Nicknames are short pet form names abbreviated from real names: e.g. Will from William, Tom from Thomas, Mike from Michael, Steve from Steven, Sam from Samuel, etc. Not one of the gods worshiped in the ancient Near East where our people originated had a nickname. Not one. For example, you will never find the pagan Assyrian god Ashur's name shortened to just Ash. Nor will you ever find an example of the pagan god Nabu's name shortened to just Nab. Nor the pagan god Marduk's name shortened to just Mar or Mard in its pronunciation. Since this never happens with the names of these false gods, because the people who worshiped them had too much respect for them to treat their names in this nonchalant way, it is absurd to think the ancient Hebrews gave their Deity a pet nickname. So where does this notion that "yah" is an abbreviated nickname of the Creator come from? It comes from the German scholar named Heinrich Friedrich Wilhelm Gesenius (1786-1842 AD). Gesenius' Hebrew lexicon states that "yah" is an abbreviation of YHWH. See graphic below. And just where did Gesenius get this understanding from? He pulled it straight out of his own, ahem, "imagination". There is not one shred of literary or comparative linguistic evidence that you can muster in support of Gesenius' view that "yah" is an abbreviation, but his view is the one almost everyone cites today as an established fact for lack of a better alternative. There is a better alternative. Notice that when spelling the word "yah" in the Hebrew Bible using the Assyrian square script, the Jewish Masorete scribes ALWAYS include a mappik dot within the letter Ha which indicates rough breathing. In other words, in the Masorete system of pronunciation, you hear both the consonants Y and H in this word. The word is not just pronounced Ya with a silent H at the end. The H is heard and this closes the syllable. The class a-vowel in the word is not written but still voiced, i.e. yaH. You never see the Masoretes place the mappik dot inside the letter Ha whenever someone's personal name in the bible ends with the letters YH. Why? Because the Masoretes knew this is different. It is not the same as yaH. Keep that in mind. So what is "yah" and what does it really mean? It only occurs 49 times in 45 different verses of the Hebrew Bible. The first time is at Exodus 15:2 where Mashah (aka Moses) bursts out into a song of praise just after the Red Sea crossing. Out of nowhere he shouts: "yah is my strength and song ..." We can immediately rule out the idea that "yah" is a personal name. It is not a personal name. A personal name is a proper noun. Proper nouns are definite nouns. Yah cannot be considered a definite proper noun because it is never preceded by the accusative particle "ath" which indicates the definite direct object of a verb. So "yah" is not a definite proper noun or name according to the way the grammar works in our language. "yah" is therefore a title that describes the Creator. It is not the Creator's proper name nor is it an abbreviation of His proper name. I repeat: "yah" is a title but only the Creator can use this title. No one else but the Creator can be called "yah" because no one else is "yah" but Him. That's our first clue as to its meaning. Another clue is that our language appends the letter Y as a prefix in order to conjugate verbs. Whenever prefixed to a verb stem, the letter Y indicates 3rd person, future tense (number and gender depend on suffixes), i.e. ya'amar יאמר he will say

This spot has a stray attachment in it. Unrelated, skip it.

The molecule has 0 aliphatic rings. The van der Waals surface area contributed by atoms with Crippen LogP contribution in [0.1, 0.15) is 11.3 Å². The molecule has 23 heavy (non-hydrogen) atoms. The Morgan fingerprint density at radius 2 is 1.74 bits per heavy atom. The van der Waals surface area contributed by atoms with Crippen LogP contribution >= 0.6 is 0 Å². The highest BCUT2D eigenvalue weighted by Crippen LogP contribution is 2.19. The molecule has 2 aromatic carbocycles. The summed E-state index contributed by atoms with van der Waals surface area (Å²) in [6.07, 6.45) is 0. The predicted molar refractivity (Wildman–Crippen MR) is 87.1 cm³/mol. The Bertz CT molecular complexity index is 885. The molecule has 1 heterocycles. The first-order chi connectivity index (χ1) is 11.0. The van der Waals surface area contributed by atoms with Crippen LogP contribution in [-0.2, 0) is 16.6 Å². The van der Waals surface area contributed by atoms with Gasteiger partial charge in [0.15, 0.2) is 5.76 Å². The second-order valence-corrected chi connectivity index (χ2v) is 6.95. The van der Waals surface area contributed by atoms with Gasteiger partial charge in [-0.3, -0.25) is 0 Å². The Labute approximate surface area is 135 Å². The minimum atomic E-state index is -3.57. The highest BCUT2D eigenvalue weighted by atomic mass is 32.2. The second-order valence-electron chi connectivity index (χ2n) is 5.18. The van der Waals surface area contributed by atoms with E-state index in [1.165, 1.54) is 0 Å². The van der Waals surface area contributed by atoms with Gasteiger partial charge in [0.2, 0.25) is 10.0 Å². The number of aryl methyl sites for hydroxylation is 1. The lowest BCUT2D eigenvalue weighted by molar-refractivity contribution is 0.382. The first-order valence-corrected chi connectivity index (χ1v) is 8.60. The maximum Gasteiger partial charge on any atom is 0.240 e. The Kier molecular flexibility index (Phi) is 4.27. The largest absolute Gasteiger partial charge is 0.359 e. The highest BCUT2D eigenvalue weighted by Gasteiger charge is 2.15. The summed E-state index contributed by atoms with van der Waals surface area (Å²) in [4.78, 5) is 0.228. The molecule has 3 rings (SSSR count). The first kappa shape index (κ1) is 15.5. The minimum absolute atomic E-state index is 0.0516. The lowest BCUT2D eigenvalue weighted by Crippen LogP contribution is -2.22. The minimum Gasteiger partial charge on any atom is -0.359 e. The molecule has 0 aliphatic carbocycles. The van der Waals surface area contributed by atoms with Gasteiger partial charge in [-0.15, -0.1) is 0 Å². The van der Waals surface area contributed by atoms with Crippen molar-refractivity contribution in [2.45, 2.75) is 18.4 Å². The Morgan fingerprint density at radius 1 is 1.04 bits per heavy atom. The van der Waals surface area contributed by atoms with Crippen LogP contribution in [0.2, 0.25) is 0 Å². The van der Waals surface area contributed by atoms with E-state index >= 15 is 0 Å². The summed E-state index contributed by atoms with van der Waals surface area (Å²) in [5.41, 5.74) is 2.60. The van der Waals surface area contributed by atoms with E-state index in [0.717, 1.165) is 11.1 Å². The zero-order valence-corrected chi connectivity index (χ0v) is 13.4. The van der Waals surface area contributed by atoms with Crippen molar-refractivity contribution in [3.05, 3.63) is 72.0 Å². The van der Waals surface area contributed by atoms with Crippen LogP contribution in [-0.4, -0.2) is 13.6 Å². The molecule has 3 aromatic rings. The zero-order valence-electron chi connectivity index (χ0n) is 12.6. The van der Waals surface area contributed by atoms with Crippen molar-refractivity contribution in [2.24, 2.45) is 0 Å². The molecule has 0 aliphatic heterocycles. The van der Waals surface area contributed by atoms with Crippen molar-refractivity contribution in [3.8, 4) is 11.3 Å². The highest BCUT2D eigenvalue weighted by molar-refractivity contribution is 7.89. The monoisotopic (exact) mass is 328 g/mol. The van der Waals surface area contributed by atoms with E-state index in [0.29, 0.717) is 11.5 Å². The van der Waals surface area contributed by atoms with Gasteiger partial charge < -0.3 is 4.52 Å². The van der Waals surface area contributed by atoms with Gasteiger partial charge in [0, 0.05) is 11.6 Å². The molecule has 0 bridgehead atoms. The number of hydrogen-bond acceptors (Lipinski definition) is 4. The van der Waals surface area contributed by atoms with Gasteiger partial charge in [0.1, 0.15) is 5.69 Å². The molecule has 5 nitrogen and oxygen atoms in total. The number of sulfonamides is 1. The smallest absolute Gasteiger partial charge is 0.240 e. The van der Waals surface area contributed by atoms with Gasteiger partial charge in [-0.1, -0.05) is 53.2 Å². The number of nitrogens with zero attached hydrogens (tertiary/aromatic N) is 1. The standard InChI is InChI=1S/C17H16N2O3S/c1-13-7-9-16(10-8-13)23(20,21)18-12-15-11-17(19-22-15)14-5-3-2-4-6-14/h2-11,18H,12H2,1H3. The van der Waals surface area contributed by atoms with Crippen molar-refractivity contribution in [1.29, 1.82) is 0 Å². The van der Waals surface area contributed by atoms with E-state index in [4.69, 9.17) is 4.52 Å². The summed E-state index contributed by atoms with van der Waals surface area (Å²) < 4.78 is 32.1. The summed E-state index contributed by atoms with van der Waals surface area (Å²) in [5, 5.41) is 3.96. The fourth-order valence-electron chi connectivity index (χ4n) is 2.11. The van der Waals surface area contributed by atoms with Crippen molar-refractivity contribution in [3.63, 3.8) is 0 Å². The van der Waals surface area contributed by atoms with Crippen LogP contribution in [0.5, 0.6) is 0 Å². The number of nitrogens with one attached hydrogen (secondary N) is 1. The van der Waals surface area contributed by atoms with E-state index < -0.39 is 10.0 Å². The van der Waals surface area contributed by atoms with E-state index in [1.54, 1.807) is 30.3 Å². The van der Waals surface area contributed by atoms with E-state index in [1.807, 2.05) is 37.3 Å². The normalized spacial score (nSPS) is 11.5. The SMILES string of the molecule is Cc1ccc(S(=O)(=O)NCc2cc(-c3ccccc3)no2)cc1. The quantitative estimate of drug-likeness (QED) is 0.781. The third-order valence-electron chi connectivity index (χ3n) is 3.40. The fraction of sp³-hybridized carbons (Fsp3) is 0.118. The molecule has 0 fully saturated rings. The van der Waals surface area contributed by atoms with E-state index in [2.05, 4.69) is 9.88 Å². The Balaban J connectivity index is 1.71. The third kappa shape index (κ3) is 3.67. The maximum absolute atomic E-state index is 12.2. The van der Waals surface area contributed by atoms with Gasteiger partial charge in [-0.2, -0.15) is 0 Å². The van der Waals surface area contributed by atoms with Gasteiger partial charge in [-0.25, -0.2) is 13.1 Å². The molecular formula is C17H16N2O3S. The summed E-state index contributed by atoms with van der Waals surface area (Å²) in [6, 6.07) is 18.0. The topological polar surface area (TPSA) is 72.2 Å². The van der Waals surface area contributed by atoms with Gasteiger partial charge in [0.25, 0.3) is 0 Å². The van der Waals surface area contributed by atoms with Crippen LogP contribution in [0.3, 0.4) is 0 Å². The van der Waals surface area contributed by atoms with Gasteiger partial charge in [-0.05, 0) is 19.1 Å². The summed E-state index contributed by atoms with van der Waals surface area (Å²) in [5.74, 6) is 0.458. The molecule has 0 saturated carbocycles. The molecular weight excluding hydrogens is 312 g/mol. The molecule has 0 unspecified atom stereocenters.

ya'amar-o יאמרו they will say
ya'ay יהי he/it will be The past and future verb forms in Ghabarayth are either Perfect (past tense) or Imperfect (future tense). There is no present tense verb form in Biblical Hebrew grammar. We really don't need to look any further than these two clues in order to deduce and reasonably infer what the title "yah" means. "yah" expresses "futurity" and has the same connotation as the adverb "ad infinitum" (forever). "yah" is a title that Mashah invented in order to convey how the exclusive owner of the title is an eternal supreme being whose existence is without end. There is only one un-created and eternal supreme being and this is why no one else is ever addressed by the title "yah" except YA'OH Himself. Yashai-Ya'oh (Isaiah) 12:2 hanah al yasho-ai-thay abtakh wa-al apakhad chay ghazay wa-zamarath yah YA'OH wa-ya'ay lay la-yasho-ai "Behold, God is my salvation, I will trust and wont fear, for my strength and my song is yah YA'OH, and He has become to me for salvation". This verse in Yashai-Ya'oh proves that the word "yah" is not an abbreviation of the Creator's proper name. It cannot be because it can be appended to His proper name. That means its a title and the only definition that makes logical sense is "eternal." So what about personal names ending in YH? This is not the title "yah". It is a diminutive form of writing the holy name YA'OH. Our ancestors NEVER spelled the Creator's name fully when they incorporated His name into their personal names. They always used reduced spellings out of reverence instead of the full spelling. They kept the full spelling SET APART. These reduced spellings do not change the way the holy name is pronounced or else you end up creating several pet nicknames for the Creator which is a definite no no. Thus, though the name forms ירמיהו and ירמיה are different in the spelling of the theophoric element at the end, both are still pronounced Yaram-Ya'oh (aka Jeremiah) not Yirem-Yahu and Yirem-Yah, as the Jewish Masoretes would have you believe. Remember, the Masorete niqqud pointing is designed to prevent you from uttering the holy name, even when the holy name occurs in someone's personal name. Since the Masorete system allows religious Jews to utter the words Yeho, Yahu, Yo, and Yah out loud this tells you neither of these forms are how the proper name of our Creator is correctly pronounced.

His name is YA'OH
Always has been. Always will be.